Good news: After weeks of political gridlock, Mexico’s three main parties have agreed a framework for a new anti-corruption system. It should be put to a vote in the lower house of Congress this week. But the devil is in the details. Does it go far enough? Will it get watered down before it comes to a vote? And, the biggest question of all, will it stop corruption? The jury is out. But before taking a look about what’s good and what should be better, it is worth remembering why Mexico so urgently needs a serious anti-corruption strategy. Corruption has long been an accepted part of life in Mexico. If you start digging, you will find it, says one political analyst – much like how the missing bodies of 43 students in the state of Guerrero has turned up other undiscovered mass graves.

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The Mexican State and Anti-Corruption Efforts

By Pedro Valenzuela

Mexican State and Transparency.001The Mexico Institute charts how the Mexican State is fighting corruption. This infographic analyses Mexico’s institutions and the current debate in Congress. It also illustrates some of our recommendations:
1) Disseminate good practices to local governments.
2) Connect irregular findings to punishments.
3) Investigate corruption.
4) Improve coordination with local instances.

Mexico isn’t a gangland gunbattle

Op-ed, Shannon O’Neil, USA Today, 11/25/2012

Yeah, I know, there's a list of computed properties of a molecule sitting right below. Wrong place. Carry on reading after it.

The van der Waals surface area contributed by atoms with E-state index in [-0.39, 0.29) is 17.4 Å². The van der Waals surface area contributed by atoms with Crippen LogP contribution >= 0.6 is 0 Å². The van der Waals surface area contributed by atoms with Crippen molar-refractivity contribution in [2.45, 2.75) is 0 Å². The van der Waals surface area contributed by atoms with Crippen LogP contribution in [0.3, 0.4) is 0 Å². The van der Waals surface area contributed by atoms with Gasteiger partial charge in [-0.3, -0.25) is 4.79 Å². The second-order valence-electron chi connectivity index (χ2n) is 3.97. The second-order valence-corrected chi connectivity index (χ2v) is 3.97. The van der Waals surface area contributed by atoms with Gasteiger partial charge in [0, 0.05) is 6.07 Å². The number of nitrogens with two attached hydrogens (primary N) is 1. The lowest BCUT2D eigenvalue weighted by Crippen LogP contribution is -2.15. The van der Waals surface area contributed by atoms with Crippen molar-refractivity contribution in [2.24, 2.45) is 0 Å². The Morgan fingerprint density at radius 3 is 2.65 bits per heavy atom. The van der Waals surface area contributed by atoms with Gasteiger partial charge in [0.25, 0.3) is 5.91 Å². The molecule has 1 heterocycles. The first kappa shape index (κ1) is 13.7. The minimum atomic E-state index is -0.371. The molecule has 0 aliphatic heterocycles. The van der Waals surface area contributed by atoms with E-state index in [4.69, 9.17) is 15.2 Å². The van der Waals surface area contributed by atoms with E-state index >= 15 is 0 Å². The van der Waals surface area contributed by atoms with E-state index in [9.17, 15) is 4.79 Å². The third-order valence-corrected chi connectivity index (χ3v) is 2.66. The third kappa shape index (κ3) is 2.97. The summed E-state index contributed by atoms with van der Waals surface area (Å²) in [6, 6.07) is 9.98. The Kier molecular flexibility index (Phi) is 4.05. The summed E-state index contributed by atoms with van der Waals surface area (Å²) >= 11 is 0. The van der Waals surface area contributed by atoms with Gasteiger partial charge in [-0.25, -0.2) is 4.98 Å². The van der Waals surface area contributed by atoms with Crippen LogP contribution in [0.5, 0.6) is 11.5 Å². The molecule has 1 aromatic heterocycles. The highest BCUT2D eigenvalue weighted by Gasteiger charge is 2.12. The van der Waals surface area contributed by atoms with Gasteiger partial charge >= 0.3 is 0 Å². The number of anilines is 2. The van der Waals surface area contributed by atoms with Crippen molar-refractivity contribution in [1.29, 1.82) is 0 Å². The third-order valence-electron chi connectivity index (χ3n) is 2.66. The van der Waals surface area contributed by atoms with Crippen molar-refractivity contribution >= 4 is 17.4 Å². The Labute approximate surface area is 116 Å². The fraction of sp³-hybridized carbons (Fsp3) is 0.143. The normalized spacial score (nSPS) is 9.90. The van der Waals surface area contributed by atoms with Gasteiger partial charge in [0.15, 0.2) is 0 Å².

The neighbor Americans believe they have to the south, and the Mexico that has developed over the last 20 years, are two different places. As Mexico’s incoming president Enrique Peña Nieto meets with President Obama this week, the biggest challenge facing relations today may be our skewed perceptions.

In Americans’ psyches, drugs dominate. When advertising firm GSD&M and Vianovo strategic consultants asked Americans to come up with three words that describe Mexico, nearly every other person answered “drugs,” followed by “poor” and “unsafe.” Other questions reveal Americans see Mexico as corrupt, unstable and violent, more problem than partner. Americans had more favorable views of Greece, El Salvador and Russia.

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The beginning of change [in Spanish]

Reforma, Enrique Peña Nieto, 7/16/12

Enrique Peña Nieto

In this op-ed, which was published in Reforma, Peña affirms that his party received an electoral mandate to govern Mexico, and says that he is sure that the TEPJF will rule in that manner.   He says that one of his first goals is to speak with civil society to get their input on his reforms for the nation so as to make Mexico a more democratic society, and sets out three initiatives which he wants to accomplish his first days in office.  These are: to promote the creation of a National Anti-Corruption Commission, to ensure transparency throughout all levels of government, and to create an autonomous association of citizens which can oversee media and publicity contacts made by the government so as to ensure that the people have access to the most transparent and free media possible.  He said that he and his transition team are also discussing economic which will be revealed to the Congress in time.  Finally he concludes by saying that he will respect the law, and will wait until his official confirmation as president-elect before announcing the rest of his transition team.